Dahua, the world’s second-largest maker of “Internet of Things” devices like security cameras and digital video recorders (DVRs), has shipped a software update that closes a gaping security hole in a wide range of its IP-cameras and DVRs. The vulnerability allows anyone to bypass the login process for these devices and gain remote (and direct) control over vulnerable systems. Adding urgency to the situation, there is now code available online that allows anyone to exploit this bug and commandeer a large number of IoT devices.
Researchers following up on last November’s re-emergent Shamoon malware attacks have found something even nastier. A new, more dangerous malware called StoneDrill has been detected by Kaspersky Labs as they were studying Shamoon malware that has hit the energy sector in the Middle East initially. It is a data destroying code that sits in a victim’s browser, and wipes any physical or logical path accessible with the target user’s privileges.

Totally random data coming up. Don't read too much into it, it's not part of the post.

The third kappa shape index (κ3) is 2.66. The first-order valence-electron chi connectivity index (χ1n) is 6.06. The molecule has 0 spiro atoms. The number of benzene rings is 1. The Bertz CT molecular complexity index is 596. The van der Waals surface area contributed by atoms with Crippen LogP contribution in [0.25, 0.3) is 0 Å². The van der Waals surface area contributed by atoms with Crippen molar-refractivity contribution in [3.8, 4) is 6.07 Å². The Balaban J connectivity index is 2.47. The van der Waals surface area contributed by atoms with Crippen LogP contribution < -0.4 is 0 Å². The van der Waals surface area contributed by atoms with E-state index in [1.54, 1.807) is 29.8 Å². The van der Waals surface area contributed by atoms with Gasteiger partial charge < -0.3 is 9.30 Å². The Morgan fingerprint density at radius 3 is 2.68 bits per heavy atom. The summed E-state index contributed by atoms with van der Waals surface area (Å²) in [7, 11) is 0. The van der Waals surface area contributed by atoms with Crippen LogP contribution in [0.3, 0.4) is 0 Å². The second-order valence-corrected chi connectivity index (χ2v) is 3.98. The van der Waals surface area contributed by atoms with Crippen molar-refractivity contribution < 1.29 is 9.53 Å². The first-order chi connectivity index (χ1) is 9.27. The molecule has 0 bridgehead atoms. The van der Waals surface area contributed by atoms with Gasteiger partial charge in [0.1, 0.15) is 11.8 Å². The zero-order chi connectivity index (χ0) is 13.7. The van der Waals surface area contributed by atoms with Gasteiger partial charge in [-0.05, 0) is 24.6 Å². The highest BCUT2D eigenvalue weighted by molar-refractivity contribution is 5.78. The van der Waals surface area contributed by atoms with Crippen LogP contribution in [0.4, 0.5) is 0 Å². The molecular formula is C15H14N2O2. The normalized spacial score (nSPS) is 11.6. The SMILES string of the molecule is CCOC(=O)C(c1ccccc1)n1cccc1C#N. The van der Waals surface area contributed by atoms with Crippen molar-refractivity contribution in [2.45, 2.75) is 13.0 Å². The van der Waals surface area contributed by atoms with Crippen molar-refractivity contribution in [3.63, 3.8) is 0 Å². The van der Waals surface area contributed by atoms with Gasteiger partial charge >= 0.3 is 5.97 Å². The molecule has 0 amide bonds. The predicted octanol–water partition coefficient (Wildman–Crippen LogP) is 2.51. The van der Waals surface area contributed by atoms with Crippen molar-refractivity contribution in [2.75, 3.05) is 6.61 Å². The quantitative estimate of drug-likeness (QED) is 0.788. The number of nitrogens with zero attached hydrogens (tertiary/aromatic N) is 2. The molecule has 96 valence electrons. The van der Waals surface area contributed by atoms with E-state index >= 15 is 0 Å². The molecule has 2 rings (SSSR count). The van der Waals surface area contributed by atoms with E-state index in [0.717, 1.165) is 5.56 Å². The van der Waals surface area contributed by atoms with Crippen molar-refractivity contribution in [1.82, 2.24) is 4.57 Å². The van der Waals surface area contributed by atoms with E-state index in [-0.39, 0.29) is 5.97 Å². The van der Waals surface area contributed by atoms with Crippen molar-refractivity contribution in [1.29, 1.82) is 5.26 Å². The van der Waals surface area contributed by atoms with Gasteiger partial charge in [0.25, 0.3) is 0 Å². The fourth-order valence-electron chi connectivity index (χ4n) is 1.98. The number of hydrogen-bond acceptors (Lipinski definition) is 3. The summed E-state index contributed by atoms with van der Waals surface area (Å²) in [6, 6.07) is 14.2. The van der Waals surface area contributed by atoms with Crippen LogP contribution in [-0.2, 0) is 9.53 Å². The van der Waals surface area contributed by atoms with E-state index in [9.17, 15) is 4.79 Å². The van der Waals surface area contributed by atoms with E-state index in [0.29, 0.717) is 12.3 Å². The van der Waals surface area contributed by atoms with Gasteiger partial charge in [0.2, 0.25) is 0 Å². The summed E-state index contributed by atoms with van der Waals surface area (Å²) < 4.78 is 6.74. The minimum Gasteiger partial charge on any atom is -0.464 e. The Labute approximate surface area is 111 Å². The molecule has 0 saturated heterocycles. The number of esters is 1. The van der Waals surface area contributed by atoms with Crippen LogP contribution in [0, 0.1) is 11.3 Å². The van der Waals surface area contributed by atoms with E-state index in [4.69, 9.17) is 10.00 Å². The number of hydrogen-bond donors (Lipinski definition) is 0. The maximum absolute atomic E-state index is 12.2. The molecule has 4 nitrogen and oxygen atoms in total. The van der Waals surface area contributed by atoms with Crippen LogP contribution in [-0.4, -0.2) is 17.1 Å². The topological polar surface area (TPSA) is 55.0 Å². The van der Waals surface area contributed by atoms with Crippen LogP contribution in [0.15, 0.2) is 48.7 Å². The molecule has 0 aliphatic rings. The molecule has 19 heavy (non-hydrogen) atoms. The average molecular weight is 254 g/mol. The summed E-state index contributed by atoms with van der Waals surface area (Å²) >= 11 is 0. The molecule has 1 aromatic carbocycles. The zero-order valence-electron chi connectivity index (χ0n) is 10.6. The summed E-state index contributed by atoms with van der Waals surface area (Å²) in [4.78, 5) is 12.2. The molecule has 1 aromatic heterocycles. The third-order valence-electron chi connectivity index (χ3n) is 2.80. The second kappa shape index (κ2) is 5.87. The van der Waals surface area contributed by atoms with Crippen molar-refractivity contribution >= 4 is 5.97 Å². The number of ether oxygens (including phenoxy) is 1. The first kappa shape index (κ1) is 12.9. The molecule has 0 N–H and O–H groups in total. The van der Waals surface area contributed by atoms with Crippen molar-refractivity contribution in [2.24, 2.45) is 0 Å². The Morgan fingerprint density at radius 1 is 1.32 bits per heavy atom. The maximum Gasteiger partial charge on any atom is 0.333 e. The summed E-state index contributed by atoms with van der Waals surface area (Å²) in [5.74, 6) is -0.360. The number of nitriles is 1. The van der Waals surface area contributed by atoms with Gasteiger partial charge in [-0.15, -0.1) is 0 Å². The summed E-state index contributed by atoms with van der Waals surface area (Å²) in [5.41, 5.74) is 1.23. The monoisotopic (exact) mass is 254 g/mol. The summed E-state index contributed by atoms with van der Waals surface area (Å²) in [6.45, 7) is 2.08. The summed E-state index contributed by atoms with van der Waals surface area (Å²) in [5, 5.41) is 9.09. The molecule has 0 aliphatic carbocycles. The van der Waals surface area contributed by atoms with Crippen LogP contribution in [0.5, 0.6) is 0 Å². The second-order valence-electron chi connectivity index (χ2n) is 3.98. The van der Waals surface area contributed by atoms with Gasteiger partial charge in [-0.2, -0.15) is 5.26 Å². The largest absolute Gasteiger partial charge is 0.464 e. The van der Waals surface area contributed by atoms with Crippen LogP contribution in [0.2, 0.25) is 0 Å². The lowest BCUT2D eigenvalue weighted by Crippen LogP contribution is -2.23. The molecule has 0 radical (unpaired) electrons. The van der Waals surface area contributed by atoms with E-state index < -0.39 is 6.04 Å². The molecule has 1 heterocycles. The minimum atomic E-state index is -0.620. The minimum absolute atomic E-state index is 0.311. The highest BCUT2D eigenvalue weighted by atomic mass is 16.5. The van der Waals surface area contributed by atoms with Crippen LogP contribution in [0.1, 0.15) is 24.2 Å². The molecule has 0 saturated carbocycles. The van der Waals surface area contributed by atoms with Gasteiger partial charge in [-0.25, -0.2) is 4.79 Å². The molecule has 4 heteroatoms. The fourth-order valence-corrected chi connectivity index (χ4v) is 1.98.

In its latest enforcement action in the realm of the Internet of Things, the Federal Trade Commission filed suit against D-Link Corporation, a Taiwan-based computer networking equipment manufacturer and its U.S. subsidiary, alleging that the defendants failed to employ adequate security measures for their wireless routers and surveillance cameras. Although D-Link promoted the security of its routers with claims like “EASY TO SECURE” and “ADVANCED NETWORK SECURITY,” the company neglected to take easy steps to avoid security flaws, the agency asserted in its California federal court complaint. According to the agency, D-Link accepted hard-coded login credentials and the use of “command injection,” which allowed remote attackers to take control of routers by sending commands over the Internet.